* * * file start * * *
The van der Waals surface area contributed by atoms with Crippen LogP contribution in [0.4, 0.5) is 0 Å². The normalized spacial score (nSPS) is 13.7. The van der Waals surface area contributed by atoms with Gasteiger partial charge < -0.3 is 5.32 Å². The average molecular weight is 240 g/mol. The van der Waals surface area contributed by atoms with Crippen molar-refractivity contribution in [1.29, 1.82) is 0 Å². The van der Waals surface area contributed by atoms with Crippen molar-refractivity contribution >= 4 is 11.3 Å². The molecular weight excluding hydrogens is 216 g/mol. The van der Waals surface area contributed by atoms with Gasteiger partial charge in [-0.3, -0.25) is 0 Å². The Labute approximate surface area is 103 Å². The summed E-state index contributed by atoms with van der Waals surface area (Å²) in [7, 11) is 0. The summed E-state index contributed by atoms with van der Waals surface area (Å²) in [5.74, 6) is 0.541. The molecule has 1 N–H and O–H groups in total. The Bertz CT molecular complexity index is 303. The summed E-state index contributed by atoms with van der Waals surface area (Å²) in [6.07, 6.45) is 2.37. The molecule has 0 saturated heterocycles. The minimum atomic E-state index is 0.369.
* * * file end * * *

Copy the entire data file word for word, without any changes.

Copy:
The van der Waals surface area contributed by atoms with Crippen LogP contribution in [0.4, 0.5) is 0 Å². The normalized spacial score (nSPS) is 13.7. The van der Waals surface area contributed by atoms with Gasteiger partial charge < -0.3 is 5.32 Å². The average molecular weight is 240 g/mol. The van der Waals surface area contributed by atoms with Crippen molar-refractivity contribution in [1.29, 1.82) is 0 Å². The van der Waals surface area contributed by atoms with Crippen molar-refractivity contribution >= 4 is 11.3 Å². The molecular weight excluding hydrogens is 216 g/mol. The van der Waals surface area contributed by atoms with Gasteiger partial charge in [-0.3, -0.25) is 0 Å². The Labute approximate surface area is 103 Å². The summed E-state index contributed by atoms with van der Waals surface area (Å²) in [7, 11) is 0. The summed E-state index contributed by atoms with van der Waals surface area (Å²) in [5.74, 6) is 0.541. The molecule has 1 N–H and O–H groups in total. The Bertz CT molecular complexity index is 303. The summed E-state index contributed by atoms with van der Waals surface area (Å²) in [6.07, 6.45) is 2.37. The molecule has 0 saturated heterocycles. The minimum atomic E-state index is 0.369.